Why I enjoyed Banjo-Kazooie despite all of my complaints

In our Banjo-Kazooie Podcast, something that immediately stood out was the progression structure of the game.  

You collect jigsaw pieces to unlock Paintings - those paintings have notes and jigsaw pieces in them - You use the notes to unlock doors which contain more paintings that you unlock with the jigsaw pieces.

That’s the main progression system in the game until you get to the very end, facing the trivia section and the final boss. There are minor secondary progression systems - move unlocks and health upgrades - but these definitely play second fiddle to the note/Jiggy loop.

It made me wonder how important motivational goals were for video games as a whole, and whether Banjo’s was actually that different from other games.  It seems that you’re mostly motivated by collecting shinies because you need to collect more shinies - and that’s it.

We can firstly say that the narrative justifications for doing any of this are quite weak.  We have an overall narrative justification for going through Grunty’s lair - we’re trying to rescue our sister, Tooty.  But the details of what we’re doing there get lost in several layers of abstraction.

What are there worlds in Grunty’s lair?  How and why are they inside paintings? Why are there note doors blocking entrances?  What the hell even is a note door? Why are the collectables randomly scattered around the levels?  Why are there monsters and characters dotting these landscapes? How does jumping into a painting transport us to the world?  And what does all this stuff even have to do with rescuing Tooty?

This isn’t a deal-breaker of course, there are plenty of games that couldn’t care less about the narrative - like Doom or Super Hexagon. But some games do of course, and even make it the primary source of motivation - if you’re not playing the Last of Us for the story, why are you even playing it?  The co-op ladder climbing?

So Banjo has to get it’s motivational goals from somewhere else.  And I don’t think it's purely from the collecting of things, because Jiggys and Notes do not affect the gameplay experience at all.  When I find a cool new weapon in Dark Souls, or a new Charm in Hollow Knight, or a Neuromod in Prey, I can use that newly discovered item to change my gameplay experience for the better.  When I find a note or Jiggy in banjo, my note or Jiggy counter goes up. And yes, they do play a satisfying little jingle when you pick them up, but if that were the extent of it I’d grow bored quickly.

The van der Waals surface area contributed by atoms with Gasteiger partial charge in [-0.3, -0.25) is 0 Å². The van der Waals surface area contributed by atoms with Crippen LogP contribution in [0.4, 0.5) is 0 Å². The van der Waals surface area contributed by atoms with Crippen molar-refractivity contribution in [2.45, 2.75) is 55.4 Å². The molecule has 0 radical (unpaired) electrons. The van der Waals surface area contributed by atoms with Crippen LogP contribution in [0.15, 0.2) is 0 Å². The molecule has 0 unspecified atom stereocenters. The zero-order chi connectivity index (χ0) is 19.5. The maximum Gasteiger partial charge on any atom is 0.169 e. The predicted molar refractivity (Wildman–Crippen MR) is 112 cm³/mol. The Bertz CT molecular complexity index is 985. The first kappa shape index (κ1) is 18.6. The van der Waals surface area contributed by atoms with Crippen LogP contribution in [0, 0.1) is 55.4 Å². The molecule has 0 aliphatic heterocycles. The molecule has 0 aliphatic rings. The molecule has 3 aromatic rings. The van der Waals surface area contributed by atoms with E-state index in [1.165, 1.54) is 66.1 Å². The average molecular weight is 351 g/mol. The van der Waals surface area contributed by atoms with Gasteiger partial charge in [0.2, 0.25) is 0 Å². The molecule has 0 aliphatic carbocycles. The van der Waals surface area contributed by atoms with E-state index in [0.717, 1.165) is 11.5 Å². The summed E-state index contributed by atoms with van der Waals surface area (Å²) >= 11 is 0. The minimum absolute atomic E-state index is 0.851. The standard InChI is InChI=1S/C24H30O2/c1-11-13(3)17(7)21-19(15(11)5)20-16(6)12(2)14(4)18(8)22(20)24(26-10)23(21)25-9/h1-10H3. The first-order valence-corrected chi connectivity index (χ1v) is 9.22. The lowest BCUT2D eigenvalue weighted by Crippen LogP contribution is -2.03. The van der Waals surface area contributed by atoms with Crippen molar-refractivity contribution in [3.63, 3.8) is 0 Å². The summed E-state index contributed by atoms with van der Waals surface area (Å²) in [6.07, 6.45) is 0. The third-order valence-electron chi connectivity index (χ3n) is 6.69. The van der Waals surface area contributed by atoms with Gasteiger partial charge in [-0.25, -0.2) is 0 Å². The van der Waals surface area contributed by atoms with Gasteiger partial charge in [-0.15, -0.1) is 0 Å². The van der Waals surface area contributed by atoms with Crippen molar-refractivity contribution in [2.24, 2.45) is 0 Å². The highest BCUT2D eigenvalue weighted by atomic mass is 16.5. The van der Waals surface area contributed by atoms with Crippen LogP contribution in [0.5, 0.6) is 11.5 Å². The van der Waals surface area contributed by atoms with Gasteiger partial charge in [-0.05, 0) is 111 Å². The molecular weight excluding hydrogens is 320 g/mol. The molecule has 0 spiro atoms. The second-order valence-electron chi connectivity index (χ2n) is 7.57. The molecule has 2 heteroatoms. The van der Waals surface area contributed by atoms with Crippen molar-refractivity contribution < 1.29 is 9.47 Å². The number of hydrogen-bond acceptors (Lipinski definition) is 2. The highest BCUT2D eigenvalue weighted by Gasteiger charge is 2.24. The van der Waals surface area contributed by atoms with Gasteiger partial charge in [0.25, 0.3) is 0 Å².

What ultimately pushed me to collect all these items was a desire to explore the worlds of Banjo Kazooie. There’s an ice level with a giant (and I mean enormous) snowman in the centre of the map. The snowman has like 8 different sections - his nose, the brim of his hat, his scarf which doubles as a slide etc.  And all these different bits are covered in various collectables. It wasn’t the collectables themselves that pushed me to explore, but the fact that the spaces themselves were interesting locales.

Banjo does this trick where your size can change dramatically when you go inside an object.  So what would on the surface be a small turtle turns into a symphonic hall, or a Christmas tree a giant platforming gauntlet.  Banjo revels in being a game where you get to check out a bunch of cool places.

So while on the surface it might appear that the main gameplay motivation is appealing to Collecto-mania, it's actually just getting to travel through the creative but thematically consistent places that inhabit this crazy world.  Experiencing Click Clock Wood through its 4 seasons is the motivation I need, not any shiny pieces of gold. The fantastic world design leads to a beautiful atmosphere, and that’s why Banjo is such a pleasant place to stay for a while.

Its telling then, that when it forces you to collect the last pieces of the puzzle that it overstays that welcome.  Once you've been everywhere, being forced to wander round in circles and retread your footsteps to find those last few jigsaw pieces is an ugly experience. If the collection counter had been set at 80% instead of the the 94% that the game demands this unpleasantness could have been avoided all together.

But in the end, I reluctantly enjoyed most of what Banjo had to offer. I complained endlessly about the camera, the controls, the platforming and the combat. I quit the game for a matter of days when I got to some of the water sections. But the beauty of its world, filled with nooks and crannies ended up capturing my heart and soul despite this.

You can listen to our podcast on Banjo-Kazooie here.